Pope Francis has made headlines with comments about abortion, gay marriage, contraception, work and capitalism. His primary focus is pastoral and missionary: Francis is concerned with the church putting its words into action, writes Joel Hodge.
- The Conversation
Francis has also criticised the global economic system for its idolisation of money and inability to provide dignified work for people. How can we make sense of these comments? There is an underlying consistency to Francis' remarks, though this consistency can get lost when only sections of Francis’ comments are reported.
In the first place, Francis is reflecting Catholic Church teaching on life and social issues – for example, that human life is sacred and has an inherent dignity. This dignity is the basis for human rights for all, including a right to life and to dignified work. Without this basis in the absolute dignity of the human person, rights lose their foundation and meaning.
Speaking to a group of Catholic gynaecologists, Francis argued: 'the paradoxical situation is seen in the fact that, while new rights are attributed to the person, sometimes even presumed, life is not always protected as primary value and primordial right of every man [human].'
Francis is critical of the cultures and economic system that disrespect human dignity and rights. Speaking in Sardinia, where the divide between rich and poor is stark, he was critical of systems and organisations that make money the sole focus of economic and social decisions.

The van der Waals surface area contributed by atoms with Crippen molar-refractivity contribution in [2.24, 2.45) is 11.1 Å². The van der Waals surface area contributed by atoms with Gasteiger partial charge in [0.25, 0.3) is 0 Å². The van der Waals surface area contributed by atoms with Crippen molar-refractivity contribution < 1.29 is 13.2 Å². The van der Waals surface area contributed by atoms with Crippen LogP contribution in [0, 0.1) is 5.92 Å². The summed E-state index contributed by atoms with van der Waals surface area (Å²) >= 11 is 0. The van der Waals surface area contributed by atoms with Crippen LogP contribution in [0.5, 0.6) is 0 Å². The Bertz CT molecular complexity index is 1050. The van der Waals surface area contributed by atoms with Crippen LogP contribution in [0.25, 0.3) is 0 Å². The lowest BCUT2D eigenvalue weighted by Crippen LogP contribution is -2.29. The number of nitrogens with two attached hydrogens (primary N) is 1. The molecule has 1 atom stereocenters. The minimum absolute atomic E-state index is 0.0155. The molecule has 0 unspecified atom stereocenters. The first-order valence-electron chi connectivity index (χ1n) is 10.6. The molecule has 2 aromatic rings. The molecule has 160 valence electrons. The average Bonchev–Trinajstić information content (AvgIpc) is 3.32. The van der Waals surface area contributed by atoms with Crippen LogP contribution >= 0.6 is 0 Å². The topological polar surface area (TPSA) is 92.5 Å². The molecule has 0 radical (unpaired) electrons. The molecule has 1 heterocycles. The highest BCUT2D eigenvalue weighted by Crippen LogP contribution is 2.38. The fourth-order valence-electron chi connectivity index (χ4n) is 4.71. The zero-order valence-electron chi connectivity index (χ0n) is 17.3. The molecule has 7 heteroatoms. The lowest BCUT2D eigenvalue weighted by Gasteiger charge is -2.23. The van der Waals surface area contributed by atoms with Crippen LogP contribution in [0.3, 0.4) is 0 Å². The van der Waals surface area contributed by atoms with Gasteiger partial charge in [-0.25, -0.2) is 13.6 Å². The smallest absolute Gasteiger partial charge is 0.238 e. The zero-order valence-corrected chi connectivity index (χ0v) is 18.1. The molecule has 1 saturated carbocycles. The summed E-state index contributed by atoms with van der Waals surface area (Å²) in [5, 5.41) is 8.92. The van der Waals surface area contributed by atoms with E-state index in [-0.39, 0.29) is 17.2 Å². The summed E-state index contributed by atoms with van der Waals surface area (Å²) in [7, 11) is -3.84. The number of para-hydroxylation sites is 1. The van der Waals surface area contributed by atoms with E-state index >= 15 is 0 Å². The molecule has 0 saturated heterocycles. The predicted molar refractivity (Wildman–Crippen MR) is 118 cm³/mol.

Profits are legitimate, but excessive profiteering with little or no respect for the dignity of people to work in meaningful occupations and just conditions is highly problematic. Francis knows the results of this excessive profiteering in the experience of his own family who had to migrate from Italy to find work, and in the experience of South America.
Francis is highlighting how this excessive focus on profits and money – rather than people – is corrosive of the global economic system. Given the effects of the global financial crisis, are the lessons of greed and profiteering being learned, or are they becoming more ingrained in global economics? Francis is continuing and intensifying the critique of his predecessor Pope Benedict XVI in this regard, particularly in Benedict’s encyclical Caritas in Veritate, which addressed the GFC.
In making these statements, however, Francis’ primary focus is pastoral and missionary. What this means is that Francis is concerned with the church putting its words into action. That is, putting the person at the heart of its actions.
FULL STORY Is Francis proposing a new way forward?